admissions, [and] interrogatory answers" - or by
averring that an adverse party cannot produce admissible
evidence to support the presence of a genuine dispute.
a properly supported motion for summary judgment is made, the
adverse party must set forth specific facts showing that
there is a genuine issue for trial." Anderson v.
Liberty Lobby, Inc., 477 U.S. 242, 250 (1986) (quotation
marks and footnote omitted). "This burden is not
satisfied with some metaphysical doubt as to the material
facts, by conclusory allegations, by unsubstantiated
assertions, or by only a scintilla of evidence."
Little v. Liquid Air Corp., 37 F.3d 1069, 1075 (5th
Cir. 1994) (quotation marks and citations omitted). In
determining whether the movant is entitled to summary
judgment, the Court "view[s] facts in the light most
favorable to the non-movant and draw[s] all reasonable
inferences in her favor." Coleman v. Houston Indep.
Sch. DisL, 113 F.3d 528, 533 (5th Cir. 1997).
summary judgment is appropriate if, "after adequate time
for discovery and upon motion, [the non-movant] fails to make
a showing sufficient to establish the existence of an element
essential to that party's case, and on which that party
will bear the burden of proof at trial." Celotex
Corp. v. Catrett, 477 U.S. 317, 322 (1986).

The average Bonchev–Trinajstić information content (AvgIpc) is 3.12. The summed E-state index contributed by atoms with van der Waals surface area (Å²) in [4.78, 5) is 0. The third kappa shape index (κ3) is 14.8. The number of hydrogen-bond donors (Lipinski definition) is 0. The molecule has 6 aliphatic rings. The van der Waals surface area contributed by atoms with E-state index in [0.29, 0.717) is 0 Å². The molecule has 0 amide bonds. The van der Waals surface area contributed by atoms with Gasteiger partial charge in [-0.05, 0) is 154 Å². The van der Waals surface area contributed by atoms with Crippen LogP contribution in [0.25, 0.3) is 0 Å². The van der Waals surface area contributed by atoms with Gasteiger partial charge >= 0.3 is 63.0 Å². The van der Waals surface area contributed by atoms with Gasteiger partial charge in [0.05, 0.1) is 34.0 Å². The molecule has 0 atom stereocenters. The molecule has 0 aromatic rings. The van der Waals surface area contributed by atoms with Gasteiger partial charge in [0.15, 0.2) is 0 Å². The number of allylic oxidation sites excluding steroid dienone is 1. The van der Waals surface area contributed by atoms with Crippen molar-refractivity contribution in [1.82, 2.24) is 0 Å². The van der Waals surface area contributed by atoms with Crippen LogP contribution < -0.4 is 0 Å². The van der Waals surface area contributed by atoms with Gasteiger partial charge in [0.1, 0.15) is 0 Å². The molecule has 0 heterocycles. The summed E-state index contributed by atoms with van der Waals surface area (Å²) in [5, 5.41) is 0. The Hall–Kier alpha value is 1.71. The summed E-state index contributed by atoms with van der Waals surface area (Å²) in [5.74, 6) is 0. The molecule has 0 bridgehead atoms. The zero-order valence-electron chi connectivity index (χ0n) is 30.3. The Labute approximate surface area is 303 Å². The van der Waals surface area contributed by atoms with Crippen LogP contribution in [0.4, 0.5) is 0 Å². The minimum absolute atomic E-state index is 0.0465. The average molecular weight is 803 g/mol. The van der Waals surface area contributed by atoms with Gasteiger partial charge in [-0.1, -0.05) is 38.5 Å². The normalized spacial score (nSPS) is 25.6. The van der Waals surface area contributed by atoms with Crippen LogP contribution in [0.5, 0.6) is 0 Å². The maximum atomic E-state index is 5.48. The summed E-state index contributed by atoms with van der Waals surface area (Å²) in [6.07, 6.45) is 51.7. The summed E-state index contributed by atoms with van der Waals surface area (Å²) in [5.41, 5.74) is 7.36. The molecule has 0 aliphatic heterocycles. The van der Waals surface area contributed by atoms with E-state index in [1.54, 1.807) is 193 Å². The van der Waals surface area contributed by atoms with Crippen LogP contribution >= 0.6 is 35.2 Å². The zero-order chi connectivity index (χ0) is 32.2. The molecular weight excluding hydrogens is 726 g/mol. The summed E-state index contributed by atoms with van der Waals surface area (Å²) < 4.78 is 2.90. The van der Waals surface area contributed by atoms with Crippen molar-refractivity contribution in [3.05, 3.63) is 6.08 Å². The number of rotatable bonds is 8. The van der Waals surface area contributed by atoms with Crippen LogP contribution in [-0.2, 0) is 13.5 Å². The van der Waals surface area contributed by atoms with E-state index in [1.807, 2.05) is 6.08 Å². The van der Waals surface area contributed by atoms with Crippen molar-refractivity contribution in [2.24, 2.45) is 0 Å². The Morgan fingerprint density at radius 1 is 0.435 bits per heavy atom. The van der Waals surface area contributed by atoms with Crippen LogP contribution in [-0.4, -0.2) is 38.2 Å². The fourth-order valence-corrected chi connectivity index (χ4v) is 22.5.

assert that they are entitled to summary judgment as a matter
of law because (1) the fuel spill did not present an
"unreasonable risk of harm" and (2) Defendants did
not have "actual or constructive notice" of the
spill, both of which Plaintiff must prove in order to prevail
under Louisiana Revised Statutes section 9:2800.6. (Doc. 13-2
at p. 8). For the reasons discussed herein, the Court finds
that summary judgment is not appropriate.
UNREASONABLE RISK OF HARM
a negligence claim brought against a merchant by a person
lawfully on the merchant's premises for damages as a
result of an injury . . . the claimant shall have the burden
of proving . . . [t]he condition presented an unreasonable
risk of harm to the claimant and that risk of harm was
reasonably foreseeable." La. Rev. Stat. § 9:2800.6.
"Under Louisiana law, a defendant generally does not
have a duty to protect against an open and obvious
hazard." Broussard v. State ex rel. Office of State
Bldgs., 2012-1238, p. 10 (La. 4/5/13); 113 So.3d 175,
184. "In order for an alleged hazard to be considered
obvious and apparent, " the Louisiana Supreme Court
"has consistently stated that the hazard should be one
that is open and obvious to everyone who may potentially
encounter it." Bufkin v. Felipe's La., LLC,
2014-0288, p. 7 (La. 10/15/14); 171 So.3d 851, 856. The
Louisiana Supreme Court has described the question of
"whether a defect presents an unreasonable risk of harm
'[as] a disputed issue of mixed fact and law or policy
that is peculiarly a question for the jury or trier of the
facts.'" Reed v. Wal-Mart Stores, Inc.,
97-1174, p. 4 (La. 3/4/98); 708 So.2d 362, 364 (quoting
Tillman v. Johnson,612 So.2d 70 (La. 1993) (per
curiam)). "Thus, whether a defect presents an